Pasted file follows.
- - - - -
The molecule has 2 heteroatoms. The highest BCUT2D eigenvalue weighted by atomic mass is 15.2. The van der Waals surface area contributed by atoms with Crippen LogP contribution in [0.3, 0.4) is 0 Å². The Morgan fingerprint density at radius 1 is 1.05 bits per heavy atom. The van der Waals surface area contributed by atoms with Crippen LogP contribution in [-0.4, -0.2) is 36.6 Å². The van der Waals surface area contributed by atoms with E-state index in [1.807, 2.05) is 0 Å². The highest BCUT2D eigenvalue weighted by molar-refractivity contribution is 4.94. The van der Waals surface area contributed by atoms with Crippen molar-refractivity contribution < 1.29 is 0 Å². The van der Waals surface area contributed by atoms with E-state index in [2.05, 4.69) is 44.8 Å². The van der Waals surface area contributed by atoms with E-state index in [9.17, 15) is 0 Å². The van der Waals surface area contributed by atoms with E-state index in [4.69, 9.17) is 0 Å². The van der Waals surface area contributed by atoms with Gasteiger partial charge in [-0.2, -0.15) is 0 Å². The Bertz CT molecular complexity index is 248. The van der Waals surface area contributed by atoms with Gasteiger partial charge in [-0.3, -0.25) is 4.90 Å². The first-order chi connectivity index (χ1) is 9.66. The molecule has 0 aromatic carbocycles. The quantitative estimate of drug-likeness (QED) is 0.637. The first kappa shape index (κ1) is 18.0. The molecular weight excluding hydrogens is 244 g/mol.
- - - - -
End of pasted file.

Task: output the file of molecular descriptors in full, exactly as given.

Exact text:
The molecule has 2 heteroatoms. The highest BCUT2D eigenvalue weighted by atomic mass is 15.2. The van der Waals surface area contributed by atoms with Crippen LogP contribution in [0.3, 0.4) is 0 Å². The Morgan fingerprint density at radius 1 is 1.05 bits per heavy atom. The van der Waals surface area contributed by atoms with Crippen LogP contribution in [-0.4, -0.2) is 36.6 Å². The van der Waals surface area contributed by atoms with E-state index in [1.807, 2.05) is 0 Å². The highest BCUT2D eigenvalue weighted by molar-refractivity contribution is 4.94. The van der Waals surface area contributed by atoms with Crippen molar-refractivity contribution < 1.29 is 0 Å². The van der Waals surface area contributed by atoms with E-state index in [2.05, 4.69) is 44.8 Å². The van der Waals surface area contributed by atoms with E-state index in [9.17, 15) is 0 Å². The van der Waals surface area contributed by atoms with E-state index in [4.69, 9.17) is 0 Å². The van der Waals surface area contributed by atoms with Gasteiger partial charge in [-0.2, -0.15) is 0 Å². The Bertz CT molecular complexity index is 248. The van der Waals surface area contributed by atoms with Gasteiger partial charge in [-0.3, -0.25) is 4.90 Å². The first-order chi connectivity index (χ1) is 9.66. The molecule has 0 aromatic carbocycles. The quantitative estimate of drug-likeness (QED) is 0.637. The first kappa shape index (κ1) is 18.0. The molecular weight excluding hydrogens is 244 g/mol.